Aphorisms – Letter L

–  Aphorisms – Letter L  –

An alphabetically arranged collection of common and not-so-common Aphorisms in English.  Many Aphorisms (commonly referred to as known as “Sayings”) have slightly different forms and interpretations, depending on region, back-ground, and who is saying them, the ones here are listed in the most commonly used forms or where added by request.



  • “A Little Bit (of something) Goes A Long Way.” – This Aphorism can also be classified as an Interjection and a Saying, and is used to mean that “something” (friendliness/respect/courtesy/LSD) 😀 demonstrated or given to another will yield great results/benefit/usefulness/etc. in comparison to what is “invested” (or ingested) ;)…  For example:  If a person wants to gain favor with another person, it has often been demonstrated that, “a little bit of” courtesy and respect “will go a long way” towards making that person demonstrate the same in return.  And, as far as some “thing”…  if one was at a party, and was passed a joint (only in countries where that sort of thing is legal, of course) 😉 and the person passing it said,

“Be careful.  “A little bit goes a long way”

…Then it could be interpreted as meaning that the contents of the joint were very powerful and it would not take very much to produce the desired or expected result.  –  (Notice also that when it is understood what the “thing” is, it is not necessary to say the name of the “thing”.)  –   Read the Full Post Here

  • “Act In Haste, Repent At Leisure – This Aphorism can also be classified as an Interjection, a Proverb, or a Saying, which is used to mean that:  if one does something quickly and without caring about the quality or outcome (to act in haste), then he or she will feel very bad or entirely un-satisfied about it later (repent in leisure) and will most likely have to do “it” over.  –  (See Also:  Haste Makes Waste)  –   Read the Full Post Here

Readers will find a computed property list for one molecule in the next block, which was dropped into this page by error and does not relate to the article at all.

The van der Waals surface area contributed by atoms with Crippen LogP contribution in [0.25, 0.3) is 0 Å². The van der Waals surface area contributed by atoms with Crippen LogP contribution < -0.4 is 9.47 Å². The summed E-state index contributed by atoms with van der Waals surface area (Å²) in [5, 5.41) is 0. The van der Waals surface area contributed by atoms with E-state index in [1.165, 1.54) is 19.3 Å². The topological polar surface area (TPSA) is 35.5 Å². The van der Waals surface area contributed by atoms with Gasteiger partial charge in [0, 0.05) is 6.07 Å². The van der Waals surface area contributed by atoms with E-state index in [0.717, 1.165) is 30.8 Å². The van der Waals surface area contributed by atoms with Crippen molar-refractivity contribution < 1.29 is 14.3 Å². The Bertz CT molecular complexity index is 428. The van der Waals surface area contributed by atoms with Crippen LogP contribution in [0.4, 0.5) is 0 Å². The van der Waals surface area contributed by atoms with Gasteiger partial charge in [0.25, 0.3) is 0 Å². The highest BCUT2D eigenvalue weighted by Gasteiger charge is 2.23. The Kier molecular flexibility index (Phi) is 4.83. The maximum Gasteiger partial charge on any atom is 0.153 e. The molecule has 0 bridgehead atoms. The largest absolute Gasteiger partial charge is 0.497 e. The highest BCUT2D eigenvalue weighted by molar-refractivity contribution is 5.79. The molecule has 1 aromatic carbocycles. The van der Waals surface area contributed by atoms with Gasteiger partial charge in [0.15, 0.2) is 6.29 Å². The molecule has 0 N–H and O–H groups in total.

• “Every Cloud Has A Silver Lining This Idiomatic Aphorism can also be classified as an Interjection, a Proverb, and a Saying, to express that…  every “bad” or un-pleasant situation has an aspect of something beneficial or advantageous.  This phrase is usually used to describe a situation which is happening or has already happened – or as a reminder to someone who is experiencing (or is about to experience) an un-pleasant situation – so that the person can perceive the circumstances with a more optimistic attitude.  –   Read the Full Post Here

  • “The Best Revenge Is Living Well” – This is an Aphorism a Saying, and a Proverb which can also be used as an Interjection to express that one should not think about getting “revenge” against someone, but instead to “live well”  –  To find out more, read the whole blog post.  –   Read Full Post Here

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– ( Aphorisms in English ) –


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